“Hope is being able to see that there is light despite all of the darkness.” - Desmond Tutu
Ten, nine, eight, seven, six, five, four, three, two, one; Happy New Year! I had spent the night of New Year’s Eve ticking off one of my bucket list items: to attend a masquerade ball. Dressed from head to toe I wore my wig Kimberly, a black and gold mask with an oversized feather and a beautifully beaded dress that I had admired for months; until my sister kindly brought it for me as a Christmas present. I felt like a million dollars and was filled with adrenalin from the buzzing city. Any other year I would have drank copious amounts of wine and found a midnight kiss. Instead things were a little different this year, having only just recovered from my latest round of chemotherapy treatment, I took a step back and calmly celebrated the clock striking midnight with my mother and sister.
The fireworks lit up the London sky as it simultaneously poured down with rain and wind. It was quite an accurate indicator of my year to come; where I would try to keep my light shining bright and hopeful whilst my body battled the number of extreme conditions thrown at it.
As I gave cheers to welcoming 2014, my New Year resolution wasn’t to lose weight, get over an ex-boyfriend or to save money; it would simply be to survive. I wanted nothing more than to become cancer free. After the excitement of the festive season wore off, I tumbled straight back into the role of cancer patient. My oncologist had scheduled me in for my first official progress CT scan to find out whether the chemotherapy was having any impact on the cancer. My chances of survival were dependent upon these results.
Up until this point, my prognosis was dire. With a lack of treatment options available, my Oncologist had warned me that although chemotherapy was unlikely to work on my type of cancer, we could at least try it. I was blindly taking the pain and toxicity of chemotherapy on a whim, hoping for the best but prepared for worst. If the CT scan results were to come back without any improvement, my one hope, however slim, would be completely gone. Ordinarily the next option would be to perform surgery, however we already knew that I had some inoperable tumours. Without chemotherapy on my side to shrink them, my life expectancy would be so short that it wouldn’t have even been worth the trauma or recovery time to perform such a major operation. I would have been told that there was nothing more they could do. I was desperate for the chemotherapy to work and couldn’t bare the thought of it failing.
Going in for this CT scan was a complete emotional roller coaster. I worried for the days beforehand with no short supply of sleepless nights. As the appointment started, I made small talk with the Radiography Assistant whilst he inserted a needle and cannula into my arm and asked me to drink cup after cup of icy water. Once lying flat on the bench of the CT Scanner, the Radiographer explained that I needed a contrast dye to be injected into my veins throughout the scan and what the side effects would be. Once the cool liquid shot through my arm I experienced all of them immediately; a metallic taste in my mouth, hot flushes and the most bizarre of all; the sensation of wetting yourself. After having to drink so much water prior to the scan I was convinced I’d had an “accident” on the bench. However as the machine then instructed me to hold my breath as the bench slowly slid my body through the machine, my thoughts of embarrassment and toilet humour quickly shifted. I began imagining every positive thought I could muster up, almost hoping that these thoughts would just eat up the cancer so that my scan could be clear. After all of the emotion that goes into the lead up and scan itself, you find yourself expecting that they’ll tell you the results then and there, but of course, it takes days; a complete anti-climax.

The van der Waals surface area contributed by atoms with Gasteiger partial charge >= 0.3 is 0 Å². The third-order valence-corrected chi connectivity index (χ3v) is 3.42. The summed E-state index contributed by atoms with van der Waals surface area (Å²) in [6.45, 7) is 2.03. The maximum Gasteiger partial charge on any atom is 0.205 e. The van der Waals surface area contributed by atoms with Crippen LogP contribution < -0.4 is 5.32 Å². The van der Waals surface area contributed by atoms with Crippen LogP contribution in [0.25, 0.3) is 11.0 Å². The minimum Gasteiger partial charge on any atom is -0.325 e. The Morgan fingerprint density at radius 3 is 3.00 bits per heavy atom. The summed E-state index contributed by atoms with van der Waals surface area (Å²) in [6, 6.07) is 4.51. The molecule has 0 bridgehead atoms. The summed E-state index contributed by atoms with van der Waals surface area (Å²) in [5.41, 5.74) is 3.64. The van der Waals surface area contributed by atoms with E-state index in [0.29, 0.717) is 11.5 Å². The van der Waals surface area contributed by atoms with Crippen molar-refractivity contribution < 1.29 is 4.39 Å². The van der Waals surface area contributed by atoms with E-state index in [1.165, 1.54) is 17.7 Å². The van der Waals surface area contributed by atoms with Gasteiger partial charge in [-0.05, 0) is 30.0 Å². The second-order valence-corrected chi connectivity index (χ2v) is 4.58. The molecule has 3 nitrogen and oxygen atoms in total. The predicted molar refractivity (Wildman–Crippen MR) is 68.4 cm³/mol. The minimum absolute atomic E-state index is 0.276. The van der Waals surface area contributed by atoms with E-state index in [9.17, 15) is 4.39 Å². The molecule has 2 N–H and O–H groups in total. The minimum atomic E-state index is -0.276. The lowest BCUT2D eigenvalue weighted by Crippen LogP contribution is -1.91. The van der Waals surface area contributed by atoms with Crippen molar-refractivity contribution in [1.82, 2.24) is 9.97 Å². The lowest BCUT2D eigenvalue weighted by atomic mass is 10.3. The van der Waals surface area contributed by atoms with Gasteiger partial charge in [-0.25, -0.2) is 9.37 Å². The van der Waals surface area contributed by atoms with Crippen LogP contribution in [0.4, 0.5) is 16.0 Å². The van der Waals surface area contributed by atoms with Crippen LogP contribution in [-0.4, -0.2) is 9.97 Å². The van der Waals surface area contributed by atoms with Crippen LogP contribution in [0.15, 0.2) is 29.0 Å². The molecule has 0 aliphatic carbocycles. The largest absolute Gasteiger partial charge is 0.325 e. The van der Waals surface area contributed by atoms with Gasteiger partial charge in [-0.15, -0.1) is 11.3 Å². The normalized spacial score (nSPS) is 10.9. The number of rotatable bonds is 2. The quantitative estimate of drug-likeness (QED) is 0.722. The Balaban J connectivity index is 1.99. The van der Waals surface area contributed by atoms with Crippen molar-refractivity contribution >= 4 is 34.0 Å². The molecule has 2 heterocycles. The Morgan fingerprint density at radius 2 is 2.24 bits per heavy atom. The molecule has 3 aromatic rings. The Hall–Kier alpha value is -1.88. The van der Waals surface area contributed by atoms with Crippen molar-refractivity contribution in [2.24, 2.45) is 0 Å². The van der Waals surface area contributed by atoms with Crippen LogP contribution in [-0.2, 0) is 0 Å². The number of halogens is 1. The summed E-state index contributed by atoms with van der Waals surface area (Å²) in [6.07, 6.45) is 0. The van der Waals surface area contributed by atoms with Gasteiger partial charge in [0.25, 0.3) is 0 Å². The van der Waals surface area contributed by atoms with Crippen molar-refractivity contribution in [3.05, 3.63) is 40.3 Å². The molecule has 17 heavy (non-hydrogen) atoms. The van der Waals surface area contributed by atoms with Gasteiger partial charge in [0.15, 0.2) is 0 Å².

A few days later, I found myself walking into the oncology appointment that I knew would become one of the most defining moments of my life, for good or bad. After we passed the small talk, my Oncologist turned to me, looked me straight in the eye and without a single blink, told me the results. As the words came out of her mouth, my sister shrieked and I looked blankly in disbelief. I felt time stand still until I registered the sound of laughter as my sister threw her arms around me in elation. Despite the odds, after only two rounds of chemotherapy combined with Avastin, the cancer was in fact shrinking.
A million thoughts then raced through my head. This was the first time throughout this whole journey that I had a real chance of surviving the cancer. I was overwhelmed, excited and grateful. I felt like I’d just won a prize that I wasn’t expecting. The thoughts of “really, me? Yes, ME!” ran through my head. I thanked my oncologist for the brilliant news. She laughed and said "so we’ll schedule in for another dose on Monday?” I nodded without the slightest hesitation. I then looked forward to my next chemotherapy session, the very thing that I had detested almost as much as the cancer itself. I hated chemotherapy for the debilitated state it would leave me in, but couldn’t help but love it for the simple fact that it was saving my life! I would go through anything to survive and if my demon was chemotherapy, so be it.
I leapt into my chemotherapy appointment feeling revitalised, like I had a new lease on life, because frankly, I did. After months of battling this disease I was no longer fighting bare handed, I had a weapon.
I would go on to endure the week of awful side effects like clockwork, however this time I embraced the pain a little more. I thought if it’s making me feel this bad, imagine how it’s making the cancer feel.